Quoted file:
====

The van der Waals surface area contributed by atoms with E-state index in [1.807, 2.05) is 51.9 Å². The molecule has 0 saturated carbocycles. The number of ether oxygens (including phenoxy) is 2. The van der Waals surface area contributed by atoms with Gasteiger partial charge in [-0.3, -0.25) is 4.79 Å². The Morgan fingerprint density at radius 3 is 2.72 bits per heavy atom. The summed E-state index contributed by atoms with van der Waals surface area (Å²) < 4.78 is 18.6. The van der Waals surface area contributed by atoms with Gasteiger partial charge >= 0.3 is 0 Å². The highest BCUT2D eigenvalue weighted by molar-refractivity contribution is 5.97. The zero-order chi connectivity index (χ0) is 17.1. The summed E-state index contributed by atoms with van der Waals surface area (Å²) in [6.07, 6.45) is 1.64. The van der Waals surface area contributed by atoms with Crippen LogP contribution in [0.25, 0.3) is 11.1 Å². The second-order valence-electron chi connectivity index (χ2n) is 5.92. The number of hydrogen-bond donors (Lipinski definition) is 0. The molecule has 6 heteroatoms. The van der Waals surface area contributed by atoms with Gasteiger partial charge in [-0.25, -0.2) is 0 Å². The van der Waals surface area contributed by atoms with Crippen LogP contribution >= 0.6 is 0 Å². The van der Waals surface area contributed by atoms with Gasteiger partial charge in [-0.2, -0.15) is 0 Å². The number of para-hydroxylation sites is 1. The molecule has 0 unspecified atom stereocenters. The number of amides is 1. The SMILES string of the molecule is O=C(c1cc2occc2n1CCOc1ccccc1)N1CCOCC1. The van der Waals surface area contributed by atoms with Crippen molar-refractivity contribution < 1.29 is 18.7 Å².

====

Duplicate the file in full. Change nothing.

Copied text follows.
The van der Waals surface area contributed by atoms with E-state index in [1.807, 2.05) is 51.9 Å². The molecule has 0 saturated carbocycles. The number of ether oxygens (including phenoxy) is 2. The van der Waals surface area contributed by atoms with Gasteiger partial charge in [-0.3, -0.25) is 4.79 Å². The Morgan fingerprint density at radius 3 is 2.72 bits per heavy atom. The summed E-state index contributed by atoms with van der Waals surface area (Å²) < 4.78 is 18.6. The van der Waals surface area contributed by atoms with Gasteiger partial charge >= 0.3 is 0 Å². The highest BCUT2D eigenvalue weighted by molar-refractivity contribution is 5.97. The zero-order chi connectivity index (χ0) is 17.1. The summed E-state index contributed by atoms with van der Waals surface area (Å²) in [6.07, 6.45) is 1.64. The van der Waals surface area contributed by atoms with Crippen LogP contribution in [0.25, 0.3) is 11.1 Å². The second-order valence-electron chi connectivity index (χ2n) is 5.92. The number of hydrogen-bond donors (Lipinski definition) is 0. The molecule has 6 heteroatoms. The van der Waals surface area contributed by atoms with Gasteiger partial charge in [-0.25, -0.2) is 0 Å². The van der Waals surface area contributed by atoms with Crippen LogP contribution >= 0.6 is 0 Å². The van der Waals surface area contributed by atoms with Gasteiger partial charge in [-0.2, -0.15) is 0 Å². The number of para-hydroxylation sites is 1. The molecule has 0 unspecified atom stereocenters. The number of amides is 1. The SMILES string of the molecule is O=C(c1cc2occc2n1CCOc1ccccc1)N1CCOCC1. The van der Waals surface area contributed by atoms with Crippen molar-refractivity contribution < 1.29 is 18.7 Å².